Just one mile from the popular Mammoth Caves is a gem that should not be overlooked.
For more than 150 years, Diamond Caverns has offered tours into an underworld of stalagmites and stalactites. You can see more formations here than on most tours throughout the tunnels at Mammoth Caves. The hour-long tours through Diamond Caverns are intimate, ours being less than 10 people including the guide, providing opportunities to ask many questions and have many picture-taking moments.
Walking up and down the stairs (noticing a pattern in exploring caves?) and through these caverns on a 1/2 mile trail you’ll notice one unique attribute: this cave is alive. Yes, alive. You can hear and see the water dripping, and see the river that flows through the place.
You’ll feel it falling on your head or shoulder and realize these formations are still growing and have been for thousands of years.
At one time, they used to hold wedding ceremonies in these caverns. You can see the altar during the tour and realize just how small these ceremonies must have been. They were definitely standing room only, with enough foot space for maybe five people to watch the couple recite their lines in front of the pastor.
Mammoth Caves and Diamond Caverns were in good relations. When the railroad was developed, Diamond Caverns was a major stop on the line and tourists could visit both attractions in the same day.
However, once the automobile decided to ride the roads, more people went straight to Mammoth Caves, passing by the others. With more than 15 caves in the region, competition soon got the better of them.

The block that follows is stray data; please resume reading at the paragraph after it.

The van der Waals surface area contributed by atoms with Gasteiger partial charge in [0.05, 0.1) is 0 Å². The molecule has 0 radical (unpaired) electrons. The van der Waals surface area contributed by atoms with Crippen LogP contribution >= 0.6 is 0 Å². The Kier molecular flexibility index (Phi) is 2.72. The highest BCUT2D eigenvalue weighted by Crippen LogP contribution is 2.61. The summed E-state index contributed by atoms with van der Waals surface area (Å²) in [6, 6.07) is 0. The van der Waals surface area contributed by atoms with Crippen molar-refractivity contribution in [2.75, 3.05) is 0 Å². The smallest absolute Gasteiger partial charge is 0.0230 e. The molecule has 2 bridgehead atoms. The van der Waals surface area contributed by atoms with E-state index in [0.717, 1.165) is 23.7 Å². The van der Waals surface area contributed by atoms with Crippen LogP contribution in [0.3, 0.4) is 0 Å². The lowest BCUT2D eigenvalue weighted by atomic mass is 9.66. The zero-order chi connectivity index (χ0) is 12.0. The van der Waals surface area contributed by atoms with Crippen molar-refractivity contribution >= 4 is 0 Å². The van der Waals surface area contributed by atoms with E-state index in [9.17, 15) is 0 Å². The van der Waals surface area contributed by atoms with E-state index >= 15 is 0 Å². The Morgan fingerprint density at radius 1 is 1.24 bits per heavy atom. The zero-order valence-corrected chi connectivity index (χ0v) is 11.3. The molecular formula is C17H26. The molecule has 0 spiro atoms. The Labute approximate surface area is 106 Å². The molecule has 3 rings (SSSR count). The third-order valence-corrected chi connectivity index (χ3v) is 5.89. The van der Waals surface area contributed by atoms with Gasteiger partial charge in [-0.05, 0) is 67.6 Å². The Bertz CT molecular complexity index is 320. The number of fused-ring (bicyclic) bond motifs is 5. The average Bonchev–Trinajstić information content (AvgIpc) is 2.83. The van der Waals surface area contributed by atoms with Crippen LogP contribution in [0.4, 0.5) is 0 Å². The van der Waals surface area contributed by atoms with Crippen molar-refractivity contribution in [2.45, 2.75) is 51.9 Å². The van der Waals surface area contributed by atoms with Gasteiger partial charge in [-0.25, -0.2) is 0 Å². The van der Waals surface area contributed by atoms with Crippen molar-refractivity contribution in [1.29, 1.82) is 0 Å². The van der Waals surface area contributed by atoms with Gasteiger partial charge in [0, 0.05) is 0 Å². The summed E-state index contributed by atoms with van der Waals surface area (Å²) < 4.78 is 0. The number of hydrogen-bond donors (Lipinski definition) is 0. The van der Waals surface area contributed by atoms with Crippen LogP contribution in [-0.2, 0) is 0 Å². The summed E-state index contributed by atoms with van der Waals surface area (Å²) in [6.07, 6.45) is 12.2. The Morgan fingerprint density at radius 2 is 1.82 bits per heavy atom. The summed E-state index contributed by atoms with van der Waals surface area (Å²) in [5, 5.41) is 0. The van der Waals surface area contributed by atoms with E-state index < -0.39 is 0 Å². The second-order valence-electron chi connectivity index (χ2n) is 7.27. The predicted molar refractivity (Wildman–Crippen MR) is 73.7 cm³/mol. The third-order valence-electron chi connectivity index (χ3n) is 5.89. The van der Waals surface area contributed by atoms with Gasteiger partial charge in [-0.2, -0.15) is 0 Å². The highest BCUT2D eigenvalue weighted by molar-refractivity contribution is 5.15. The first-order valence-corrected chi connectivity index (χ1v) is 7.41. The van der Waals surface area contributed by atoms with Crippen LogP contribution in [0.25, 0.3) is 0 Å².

The result: Kentucky Cave Wars.
Local cave owners would use harsh tactics to attract visitors to their caves, such as false advertisements or spreading rumors about Mammoth Caves. In the Diamond Caverns you will be able to see some of the results of the Cave Wars where people snuck in and actually broke formations.
To bring some focus on Diamond Caves, improvements were made. Electrical lights were modernized, the wooden stairs were upgraded to concrete and a bridge was added. Above ground, the lodge was made bigger and cabins were added to make the destination an authentic tourist attraction.
Sadly, it wasn’t until the tragic death of infamous spelunker Floyd Collins that people flocked to Cave City. He was trying to discover a new cave but soon became stuck after a rock fell, trapping his leg. Rescuers made several attempts over time to reach him, unable to use explosives in fear of a cave-in. People from all over drove their cars and camped out to watch the ordeal, others sent him food in glass jars. Unfortunately, a collapse did occur before the rescuers could save him. His death brought national media attention to all the caves and soon after, Mammoth Cave National Park was established as well as a healthy relationship among the other caves.
Diamond Caves faced transformation for many following years, including a growth in size after explorers found more passages, being hit by a tornado, new owners, as well as the re-naming to its current title, and much more. It is the fourth-oldest commercial cave in the United States and is still aging with evidence of each slow drip of water falling from its formations. Do not drive past this jewel!